I am two years into the program at Southern, and I have never looked back.  The experience has been wonderful.  Trinity is a great school with a well-deserved reputation, but I think Southern’s reputation will begin to rival it in coming years.  We have a great group of scholars here, and we are attracting more students than ever.  Furthermore, being at Southern has set me on a trajectory toward a dissertation that I probably would not have landed on at Trinity, and I will be assembling a committee ideally suited for it. 

But more than that, my call to shepherd this church at this time continues.  In the last two years I have seen people come to know Christ and have baptized them.  I have seen believers growing in the Lord and becoming actively involved in evangelism.  I have been with a family in the moments following the death of their loved one, a dearly loved member of our congregation, and I have preached his funeral.  I have prayed for healing for another member who may be now on the brink of death.  I have been given the privilege to perform two wedding ceremonies for two young couples starting their lives together.  I have shaken countless hands, preached countless sermons, said countless prayers, all for and with this particular gathering of people.  Of course, had I moved to Chicago, I would be part of a local church there, building up a different storehouse of memories.  But were that the case, I would have missed out on these exeperiences with these people.  I know I made the right decision.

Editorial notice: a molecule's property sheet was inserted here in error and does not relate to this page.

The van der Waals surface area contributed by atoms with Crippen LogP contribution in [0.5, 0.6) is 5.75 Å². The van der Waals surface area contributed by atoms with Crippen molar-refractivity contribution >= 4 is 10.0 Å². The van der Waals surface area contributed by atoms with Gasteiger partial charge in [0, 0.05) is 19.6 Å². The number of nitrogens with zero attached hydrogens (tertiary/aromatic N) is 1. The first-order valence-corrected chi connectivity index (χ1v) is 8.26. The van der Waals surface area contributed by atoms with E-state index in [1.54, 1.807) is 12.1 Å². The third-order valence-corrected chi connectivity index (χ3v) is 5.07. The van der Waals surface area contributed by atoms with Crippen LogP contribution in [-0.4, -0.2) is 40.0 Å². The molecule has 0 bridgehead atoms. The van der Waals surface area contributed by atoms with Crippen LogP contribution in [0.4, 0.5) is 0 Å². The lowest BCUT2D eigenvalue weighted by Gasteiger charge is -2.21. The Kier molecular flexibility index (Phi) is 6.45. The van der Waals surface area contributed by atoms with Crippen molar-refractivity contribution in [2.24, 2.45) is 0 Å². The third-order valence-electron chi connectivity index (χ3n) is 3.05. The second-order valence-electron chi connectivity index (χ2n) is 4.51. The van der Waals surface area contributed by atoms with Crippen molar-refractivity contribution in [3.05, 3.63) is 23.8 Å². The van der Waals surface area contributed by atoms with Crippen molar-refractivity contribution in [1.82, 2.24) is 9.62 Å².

Benjamin is two years old now, big enough to run and play, climb and slide, kick and throw.  And there are few things I love more than watching him do those things right outside in our yard, here in Milton, Kentucky.   

Calvinists and Non-Calvinists in the SBC: A Proposal for Unity

April 4, 2008

It is no secret that Calvinism has been a hot topic in the Southern Baptist Convention in recent years due to the rise of Reformed theology among (mostly) younger leaders, especially seminarians.  A number of non-Calvinist SBC leaders have responded in print and from the pulpit by putting forth arguments against Calvinism, and of course, some Calvinists have responded.  This post is by no means a call for the end of theological debate.  I believe that debating our views in a spirit of charity with our brothers is good and healthy, and no one should feel pressured to privatize his views on this subject.  Rather, the point of this post is to issue a call for protocol, so to speak.  I believe that both Calvinist and non-Calvinist Southern Baptists can live and minister together in the various entities of Southern Baptist life, including associations, state conventions with their various ministries, and the various entities of the national convention.  While the doctrines that surround the debate about Calvinism are very important theologically (even touching the heart of the nature of God’s grace, human sinfulness, God’s intention and accomplishment in the cross, and the nature of God’s love), I do not believe that either one side or the other has fallen away from the truth of the gospel.  I fear that theological conservatives, having won the battle for the SBC, have now turned to fight each other.  It would be a tragedy for the issue of Calvinism to create disunity at any level of SBC life.

So let us debate our views as we love one another and minister together.  Here are the rules of discourse that I propose for addressing important theological differences over our views on Calvinism: